tunate strain, One little heart-flame shelter'd in his hand. No breath of song, thy voice alone is Yet through thine eyes he grants me clear- there, est call
O bitterly belov’d! and all her gain And veriest touch of powers primordial Is but the pang of unpermitted prayer. That any hour-girt life may understand.
The changing guests, each in a different What of her glass without her ? The mood,
Sit at the roadside table, and arise : There where the pool is blind of the moon's And every life among them in like wise face.
Is a soul's board set daily with new food. Her dress without her ? The toss'd empty What man has bent o'er his son's sleep, to space
brood Of cloud-rack whence the moon has pass'd How that face shall watch his when cold it away.
lies ? Her paths without her ? Day's appointed Or thought, as his own mother kiss'd his sway
eyes, Usurp'd by desolate night. Her pillow'd of what her kiss was when his father place
May not this ancient room thou sitt'st in
spent well ;
Her eyes now, from whose mouth the slim
AT THE DOOR OF SIMON THE PHARISEE
MARY MAGDALENE Look in my face ; my name is Might-have
been ; I am also call’d No-more, Too-late, Fare
(For a Drawing by D. G. R.?) well ; Unto thine ear I hold the dead-sea shell “Why wilt thou cast the roses from thine Cast up thy Life's foam-fretted feet be
hair? tween ;
Nay, be thou all a rose, — wreath, lips, and Unto thine eyes the glass where that is seen
cheek. Which had Life's form and Love's, but by Nay, not this house, that banquet-house my spell
we seek; Is now a shaken shadow intolerable, See how they kiss and enter; come thou Of ultimate things unutter'd the frail
This delicate day of love we two will Mark me, how still I am ! But should there
Till at our ear love's whispering night One moment through thy soul the soft sur
shall speak. prise
What, sweet one, - hold'st thou still the Of that wing'd Peace which lulls the breath
foolish freak? of sighs,
Nay, when I kiss thy feet they 'll leave the Then shalt thou see me smile, and turn apart
stair." Thy visage to mine ambush at thy heart “ Oh loose me! Seest thou not my BrideSleepless with cold commemorative eyes.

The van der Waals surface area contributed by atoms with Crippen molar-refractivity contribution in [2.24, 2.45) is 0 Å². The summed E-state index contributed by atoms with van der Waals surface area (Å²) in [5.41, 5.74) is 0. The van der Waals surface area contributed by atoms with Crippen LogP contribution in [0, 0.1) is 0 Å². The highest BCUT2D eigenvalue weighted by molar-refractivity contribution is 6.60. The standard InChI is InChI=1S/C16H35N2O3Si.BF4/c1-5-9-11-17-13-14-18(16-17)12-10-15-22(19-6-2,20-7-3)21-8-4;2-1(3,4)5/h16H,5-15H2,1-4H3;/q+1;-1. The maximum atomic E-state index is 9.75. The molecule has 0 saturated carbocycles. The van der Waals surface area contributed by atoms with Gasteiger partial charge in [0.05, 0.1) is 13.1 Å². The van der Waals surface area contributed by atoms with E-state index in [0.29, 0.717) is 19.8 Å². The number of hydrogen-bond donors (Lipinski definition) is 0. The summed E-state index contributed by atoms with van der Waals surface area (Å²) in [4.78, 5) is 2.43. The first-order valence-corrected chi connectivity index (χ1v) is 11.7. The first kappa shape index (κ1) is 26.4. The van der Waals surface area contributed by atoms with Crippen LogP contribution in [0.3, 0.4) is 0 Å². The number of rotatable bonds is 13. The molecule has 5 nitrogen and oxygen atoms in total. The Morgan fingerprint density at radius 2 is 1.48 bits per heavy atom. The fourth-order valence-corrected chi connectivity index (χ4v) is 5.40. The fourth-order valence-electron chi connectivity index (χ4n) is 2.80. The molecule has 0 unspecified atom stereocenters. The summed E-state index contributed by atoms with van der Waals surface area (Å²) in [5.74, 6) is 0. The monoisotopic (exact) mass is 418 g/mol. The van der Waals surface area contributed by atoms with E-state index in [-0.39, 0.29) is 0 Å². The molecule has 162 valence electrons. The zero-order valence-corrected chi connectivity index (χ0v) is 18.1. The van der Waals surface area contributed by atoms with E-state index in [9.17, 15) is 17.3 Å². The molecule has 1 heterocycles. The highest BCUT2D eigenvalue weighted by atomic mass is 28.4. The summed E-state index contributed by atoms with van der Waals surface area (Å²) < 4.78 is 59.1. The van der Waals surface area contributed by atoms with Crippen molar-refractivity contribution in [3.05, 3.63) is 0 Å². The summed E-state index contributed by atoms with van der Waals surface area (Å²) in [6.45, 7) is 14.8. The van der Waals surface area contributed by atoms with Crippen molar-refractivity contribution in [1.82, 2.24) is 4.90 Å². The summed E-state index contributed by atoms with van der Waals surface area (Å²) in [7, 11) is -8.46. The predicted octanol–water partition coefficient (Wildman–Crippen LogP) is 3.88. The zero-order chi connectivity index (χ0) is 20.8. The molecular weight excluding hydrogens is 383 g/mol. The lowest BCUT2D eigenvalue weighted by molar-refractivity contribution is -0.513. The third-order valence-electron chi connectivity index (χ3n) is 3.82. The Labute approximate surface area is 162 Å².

groom's face That draws me to Him? For His feet my
kiss, SONNETS ON PICTURES My hair, my tears He craves to-day :
and oh ! A VENETIAN PASTORAL
What words can tell what other day and
place BY GIORGIONE
Shall see me clasp those blood-stain'd feet
of His ? (In the Louvre)
He needs me, calls me, loves me : let me
But when or how I cannot tell : That sobs, and the brown faces cease to I know the grass beyond the door, sing,
The sweet keen smell, Sad with the whole of pleasure. Whither The sighing sound, the lights around the stray
shore. 1 In the drawing Mary has left a procession of revellers, and is ascending by a sudden impulse the steps of the house where she sees Christ. Her lover has followed her, and is trying to turn her back.
ODE ON CONFLICTING CLAIMS
whips the flow Of waves of futile woe : Hast thou no right to joy ?
Thou thinkest in thy mind
Which satisfies the soul,
gh born to quaff the bowl divine, As thou art, yield to the strict law of duty; And thou from them must thine example
take, Leave the amaranthine vine, And the prized joy forsake. O thou, foregone in this, Long struggling with a world that is amiss, Reach some old volume down, Some poet's book, which in thy bygone years Thou hast consum'd with joys as keen as
fears, When o'er it thou wouldst hang with rap
turous frown, Admiring with sweet envy all The exquisite of words, the lance-like fall Of mighty verses, each on each, The sweetness which did never cloy, (So wrought with thought ere touch'd with
speech), And ask again, Hast thou no right to joy ? Take the most precious tones that thunder
struck thine ears In gentler days gone by : And if they yield no more the old ecstasy, Then give thyself to tears.
Thou thinkest that, if none in all the rout
ness, The one right way in each, the best,